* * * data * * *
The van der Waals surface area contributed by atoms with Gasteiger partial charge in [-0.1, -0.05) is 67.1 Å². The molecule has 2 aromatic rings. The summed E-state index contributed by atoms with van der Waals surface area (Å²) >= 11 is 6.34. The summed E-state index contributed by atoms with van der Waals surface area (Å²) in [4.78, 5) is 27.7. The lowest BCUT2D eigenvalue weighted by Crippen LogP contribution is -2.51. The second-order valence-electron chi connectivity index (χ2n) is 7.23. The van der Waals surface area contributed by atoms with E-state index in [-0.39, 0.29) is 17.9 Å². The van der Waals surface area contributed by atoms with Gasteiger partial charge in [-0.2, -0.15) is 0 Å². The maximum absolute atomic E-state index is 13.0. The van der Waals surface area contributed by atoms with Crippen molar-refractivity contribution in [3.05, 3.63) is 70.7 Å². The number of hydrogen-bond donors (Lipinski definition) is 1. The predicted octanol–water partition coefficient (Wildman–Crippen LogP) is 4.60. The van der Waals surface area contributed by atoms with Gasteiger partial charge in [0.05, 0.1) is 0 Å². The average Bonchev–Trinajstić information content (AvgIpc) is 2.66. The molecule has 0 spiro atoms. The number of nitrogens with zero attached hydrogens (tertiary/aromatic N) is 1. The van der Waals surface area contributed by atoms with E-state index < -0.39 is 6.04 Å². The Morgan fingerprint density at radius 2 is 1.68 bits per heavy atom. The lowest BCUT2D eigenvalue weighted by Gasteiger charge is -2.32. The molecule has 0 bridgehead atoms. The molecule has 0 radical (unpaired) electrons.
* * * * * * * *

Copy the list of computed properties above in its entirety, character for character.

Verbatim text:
The van der Waals surface area contributed by atoms with Gasteiger partial charge in [-0.1, -0.05) is 67.1 Å². The molecule has 2 aromatic rings. The summed E-state index contributed by atoms with van der Waals surface area (Å²) >= 11 is 6.34. The summed E-state index contributed by atoms with van der Waals surface area (Å²) in [4.78, 5) is 27.7. The lowest BCUT2D eigenvalue weighted by Crippen LogP contribution is -2.51. The second-order valence-electron chi connectivity index (χ2n) is 7.23. The van der Waals surface area contributed by atoms with E-state index in [-0.39, 0.29) is 17.9 Å². The van der Waals surface area contributed by atoms with Gasteiger partial charge in [-0.2, -0.15) is 0 Å². The maximum absolute atomic E-state index is 13.0. The van der Waals surface area contributed by atoms with Crippen molar-refractivity contribution in [3.05, 3.63) is 70.7 Å². The number of hydrogen-bond donors (Lipinski definition) is 1. The predicted octanol–water partition coefficient (Wildman–Crippen LogP) is 4.60. The van der Waals surface area contributed by atoms with Gasteiger partial charge in [0.05, 0.1) is 0 Å². The average Bonchev–Trinajstić information content (AvgIpc) is 2.66. The molecule has 0 spiro atoms. The number of nitrogens with zero attached hydrogens (tertiary/aromatic N) is 1. The van der Waals surface area contributed by atoms with E-state index < -0.39 is 6.04 Å². The Morgan fingerprint density at radius 2 is 1.68 bits per heavy atom. The lowest BCUT2D eigenvalue weighted by Gasteiger charge is -2.32. The molecule has 0 bridgehead atoms. The molecule has 0 radical (unpaired) electrons.